But it is perhaps in Dr. T.J. Eckleberg’s sign where Gatsby uses—or, rather, doesn’t use—the nose most interestingly. The faded oculist’s billboard in the Valley of Ashes is merely a set of eyes looking out from behind a pair of yellow spectacles “over a nonexistent nose”; however, Fitzgerald imbues it with something of a ponderous metaphysical weight: “Over the ashheaps, the giant eyes of T.J. Eckleberg kept their vigil.” That Fitzgerald specifically mentions the “nonexistent nose” is, to me, telling. If Eckleberg’s eyes are meant to be a kind of surrogate God frowning over the moral disintegration of the Valley, the lack of nose serves to dehumanize this faded deity, granting it an austere and terrible presence. Fitzgerald knew that including the nose would make Eckleberg too personal, too fallible, perhaps even too silly to convey the necessary deistic aura of silent judgement. Gatsby shows us that, in some cases, taking away a nose is as meaningful to narrative as including it.
The German writer Patrick Süskind takes away not his protagonist’s nose—which is, indeed, preternaturally sensitive—but rather his defining personal odor in Perfume (1985). Grenouille, an 18th-century perfume apprentice, is something of an olfactory genius; yet, in a cruel irony, he cannot smell himself, and sets about murdering virgin women in order to craft from their essence a perfect compensatory scent. Süskind here makes use of the intimacy of the body’s smell as a symbol of personal identity. Grenouille’s position as the world’s best perfumer, the astonishing power of his ability to parse the aggregate smells of a teeming Paris, brings him no closer to a sense of himself. His world is ruled by the quasi-Cartesian maxim “I smell, therefore I am,” a credo he always finds himself on the losing end of.
Saleem Sinai, the protagonist of Salman Rushdie’s Midnight’s Children (1981), is equipped with a similar, albeit more cosmic, olfactory issue: a blocked sense of smell that somehow grants him telepathic powers. “Between my eyes it mushroomed, outwards and downwards,” he says of his nose, “as if all my expansionist forces, driven out of the rest of my body, had decided to concentrate in this single incomparable thrust.” This ever-clogged, ever-dripping appendage allows him to communicate with other Indian children born in the same hour and day as himself: the nose as magical portal, as cultural communicator. His scent-nostalgia triggers episodes that can only be described as Proustian, madeleine and Combray here replaced with something cruder but no less powerfully involuntary: “pickle-fumes stimulate the juice of memory.”
More recently we’ve seen Smell (2001) from Radhika Jha, wherein a young Indian woman navigates an alienated world when she is displaced from Kenya to Paris. Leela Patel, the woman in question, has what we might call a postcolonial nose, an organ preternaturally sensitive to an environment in constant flux: the smells of food, bodies, animals, cars and buses, certainly; but also the more abstract scents of love and abuse, hope and fear. An immigrant is awash in sensual stimuli, a heady brew of new languages, new homes, new behaviors, and, less often appreciated, new smells. Jha succeeds in depicting the exoticism of that new world by way of a rich evocation of scent, the titular sense through which Leela’s perceptual awakening is refracted. Leela’s is a nose-in-transit, a nose assaulted by the new, and Smell subtly makes a case for scent as the sense of globalization, and the nose as the organ of the global village. It encompasses Leela’s own odor (“a dark, feral smell, too strong to be civilized”), her connection to the past (ginger, cardamom, and coriander), and the reality of her present (the bodies on the Paris Metro). That that framing is both perceptual and intellectual is a matter of course for Leela: “The smell,” she says, “begins in the brain,” the nose being not merely a sensual guide, but a way of analyzing, understanding, and synthesizing her world.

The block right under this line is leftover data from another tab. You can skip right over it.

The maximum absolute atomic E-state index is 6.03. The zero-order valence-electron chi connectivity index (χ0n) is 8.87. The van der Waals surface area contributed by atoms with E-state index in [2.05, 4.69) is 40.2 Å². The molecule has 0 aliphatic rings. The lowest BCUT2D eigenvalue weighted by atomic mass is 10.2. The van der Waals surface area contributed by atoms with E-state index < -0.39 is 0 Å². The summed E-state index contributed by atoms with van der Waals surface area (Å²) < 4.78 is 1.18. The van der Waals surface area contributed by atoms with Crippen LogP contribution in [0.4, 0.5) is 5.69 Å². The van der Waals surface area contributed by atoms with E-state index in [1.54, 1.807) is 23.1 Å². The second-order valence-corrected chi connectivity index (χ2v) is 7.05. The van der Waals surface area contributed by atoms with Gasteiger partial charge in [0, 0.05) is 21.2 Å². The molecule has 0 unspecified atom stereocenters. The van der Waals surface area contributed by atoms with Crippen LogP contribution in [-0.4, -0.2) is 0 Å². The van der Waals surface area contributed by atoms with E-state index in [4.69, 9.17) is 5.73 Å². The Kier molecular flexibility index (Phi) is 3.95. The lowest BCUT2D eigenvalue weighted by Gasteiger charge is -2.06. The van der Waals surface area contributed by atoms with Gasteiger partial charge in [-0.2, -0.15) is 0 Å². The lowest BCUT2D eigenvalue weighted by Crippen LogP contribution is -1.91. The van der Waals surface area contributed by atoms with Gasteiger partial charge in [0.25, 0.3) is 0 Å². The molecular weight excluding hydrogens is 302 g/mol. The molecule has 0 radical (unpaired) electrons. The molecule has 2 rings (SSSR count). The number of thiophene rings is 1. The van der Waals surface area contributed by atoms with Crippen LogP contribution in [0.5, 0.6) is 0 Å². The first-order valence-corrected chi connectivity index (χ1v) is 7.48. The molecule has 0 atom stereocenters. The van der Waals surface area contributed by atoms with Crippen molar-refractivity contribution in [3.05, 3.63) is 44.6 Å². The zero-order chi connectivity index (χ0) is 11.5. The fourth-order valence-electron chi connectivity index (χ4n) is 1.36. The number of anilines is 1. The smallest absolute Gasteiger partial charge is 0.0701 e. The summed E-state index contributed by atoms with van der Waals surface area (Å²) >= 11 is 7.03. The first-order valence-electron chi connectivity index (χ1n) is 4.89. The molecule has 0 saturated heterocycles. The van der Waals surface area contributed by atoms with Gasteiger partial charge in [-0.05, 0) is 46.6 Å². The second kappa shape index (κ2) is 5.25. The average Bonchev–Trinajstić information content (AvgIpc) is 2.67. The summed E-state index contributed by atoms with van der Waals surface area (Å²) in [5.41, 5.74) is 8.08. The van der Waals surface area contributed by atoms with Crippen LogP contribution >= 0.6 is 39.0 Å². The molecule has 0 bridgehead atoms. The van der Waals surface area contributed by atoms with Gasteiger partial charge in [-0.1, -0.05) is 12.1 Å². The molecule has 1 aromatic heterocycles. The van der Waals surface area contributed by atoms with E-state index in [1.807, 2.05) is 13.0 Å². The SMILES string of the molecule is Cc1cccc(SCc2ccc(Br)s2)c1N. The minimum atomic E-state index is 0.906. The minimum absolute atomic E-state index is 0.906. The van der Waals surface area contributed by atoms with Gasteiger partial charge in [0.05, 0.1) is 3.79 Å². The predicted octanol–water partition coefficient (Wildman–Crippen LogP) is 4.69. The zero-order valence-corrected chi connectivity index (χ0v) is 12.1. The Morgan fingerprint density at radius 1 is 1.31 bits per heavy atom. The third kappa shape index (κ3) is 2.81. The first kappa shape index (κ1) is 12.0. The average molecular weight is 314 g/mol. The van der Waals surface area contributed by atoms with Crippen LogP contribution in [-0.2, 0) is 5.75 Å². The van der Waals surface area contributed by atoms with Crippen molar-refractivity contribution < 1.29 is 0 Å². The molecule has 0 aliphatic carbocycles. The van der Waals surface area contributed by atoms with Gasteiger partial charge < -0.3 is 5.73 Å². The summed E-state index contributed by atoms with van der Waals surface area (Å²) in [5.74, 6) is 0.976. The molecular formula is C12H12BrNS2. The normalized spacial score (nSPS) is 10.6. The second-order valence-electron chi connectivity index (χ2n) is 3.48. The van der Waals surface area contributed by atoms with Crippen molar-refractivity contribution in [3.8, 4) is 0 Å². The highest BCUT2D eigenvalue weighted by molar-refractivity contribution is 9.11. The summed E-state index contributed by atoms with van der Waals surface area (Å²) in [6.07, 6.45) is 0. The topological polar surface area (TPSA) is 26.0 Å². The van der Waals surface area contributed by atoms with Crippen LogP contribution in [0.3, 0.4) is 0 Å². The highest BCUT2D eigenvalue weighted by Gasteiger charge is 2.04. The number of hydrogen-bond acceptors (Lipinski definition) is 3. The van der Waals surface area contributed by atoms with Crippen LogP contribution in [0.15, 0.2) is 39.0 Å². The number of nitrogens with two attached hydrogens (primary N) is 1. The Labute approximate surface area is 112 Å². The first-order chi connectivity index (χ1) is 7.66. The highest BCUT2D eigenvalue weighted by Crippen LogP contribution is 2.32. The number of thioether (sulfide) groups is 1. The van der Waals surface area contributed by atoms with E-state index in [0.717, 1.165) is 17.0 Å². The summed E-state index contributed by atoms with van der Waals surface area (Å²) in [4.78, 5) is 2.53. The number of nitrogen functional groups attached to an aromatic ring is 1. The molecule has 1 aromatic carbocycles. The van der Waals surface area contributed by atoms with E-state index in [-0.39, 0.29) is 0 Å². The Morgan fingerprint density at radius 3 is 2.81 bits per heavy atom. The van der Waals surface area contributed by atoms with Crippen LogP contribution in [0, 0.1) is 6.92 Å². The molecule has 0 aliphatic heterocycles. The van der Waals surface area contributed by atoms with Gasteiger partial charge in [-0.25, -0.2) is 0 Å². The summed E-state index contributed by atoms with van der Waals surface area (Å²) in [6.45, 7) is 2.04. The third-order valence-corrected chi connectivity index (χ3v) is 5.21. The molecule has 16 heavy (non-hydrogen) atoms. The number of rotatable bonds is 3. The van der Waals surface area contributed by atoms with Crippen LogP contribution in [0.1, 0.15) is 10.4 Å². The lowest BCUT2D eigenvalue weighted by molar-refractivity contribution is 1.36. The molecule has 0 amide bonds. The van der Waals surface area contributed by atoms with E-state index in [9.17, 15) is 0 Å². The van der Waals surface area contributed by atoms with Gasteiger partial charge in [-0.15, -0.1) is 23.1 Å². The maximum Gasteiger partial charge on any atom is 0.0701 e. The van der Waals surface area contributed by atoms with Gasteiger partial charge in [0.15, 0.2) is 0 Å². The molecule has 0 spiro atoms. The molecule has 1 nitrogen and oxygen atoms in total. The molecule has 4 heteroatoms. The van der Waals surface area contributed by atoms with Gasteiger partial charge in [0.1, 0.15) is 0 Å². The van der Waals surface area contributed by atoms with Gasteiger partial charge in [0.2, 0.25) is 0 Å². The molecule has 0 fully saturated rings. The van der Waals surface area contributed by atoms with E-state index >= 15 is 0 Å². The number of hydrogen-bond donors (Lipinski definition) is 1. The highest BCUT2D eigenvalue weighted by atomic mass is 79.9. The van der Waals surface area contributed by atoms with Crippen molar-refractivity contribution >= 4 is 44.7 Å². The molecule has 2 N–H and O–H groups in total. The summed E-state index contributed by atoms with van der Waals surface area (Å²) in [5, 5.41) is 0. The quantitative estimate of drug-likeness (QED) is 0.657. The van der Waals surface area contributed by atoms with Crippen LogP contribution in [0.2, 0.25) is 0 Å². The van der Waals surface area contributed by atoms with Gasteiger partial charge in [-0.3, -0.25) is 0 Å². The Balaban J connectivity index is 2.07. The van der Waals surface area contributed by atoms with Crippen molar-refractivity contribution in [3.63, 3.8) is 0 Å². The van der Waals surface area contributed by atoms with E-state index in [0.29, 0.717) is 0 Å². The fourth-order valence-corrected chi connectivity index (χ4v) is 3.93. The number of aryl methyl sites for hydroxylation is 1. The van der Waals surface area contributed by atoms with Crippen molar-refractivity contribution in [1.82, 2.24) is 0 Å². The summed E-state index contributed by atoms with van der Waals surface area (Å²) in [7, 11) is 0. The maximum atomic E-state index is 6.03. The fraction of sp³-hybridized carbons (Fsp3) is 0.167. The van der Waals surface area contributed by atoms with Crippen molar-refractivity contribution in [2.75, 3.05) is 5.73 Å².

As a voracious reader of novels, the vistas I’ve seen with my mind’s eye are plentiful—lighthouses, Mexican villages, dense forests, suburban tracts—while the places I’ve smelled remain something of a rarity within the fictive dream. While I can’t speak for everyone, I don’t think I am alone in this.
It seems to me that the aesthetics of our direct forebears, while unquestionably rich in sense, time, and memory, privilege the visual above all: a legacy of sight and seeing, of color and cinematic detail. There is nothing wrong with this, per se—my readerly eye returns to Woolf’s bustling London, the ice-blue bleakness of Gass’s Midwest, and the blood and dream of Bolaño’s apocalyptic Santa Teresa often, and always with pleasure. But when I find myself in need of perceptual refreshment, I seek out the literature of the nose. A less celebrated organ, a less celebrated sense, to be sure; and yet, it is this very strangeness—an understatedness, even a mysteriousness—that creates the context for a new reading experience, one that challenges our inherited visual primacy.
“Nosology” has infiltrated literature across times and cultures, and those that wield it seem to me to be part of a secret club, a group of writers who have located a malleable symbolic power in this little lump on our faces. And even if the nose is, in itself, something funny, even absurd—the punchline of the human face—the true literature of the nose sees the olfactory organ as essential to human character, a supple referent, an irresistible charm.
Perhaps, finally, it should come as no surprise that we, as readers, so often smell the insides of our books, inhaling the odors of ink and glue and old paper; perhaps, in some way, we’ve been reading the literature of the nose all along.
Feature image: detail from Graham Baker-Smith’s Pinocchio illustrations for the Folio Society.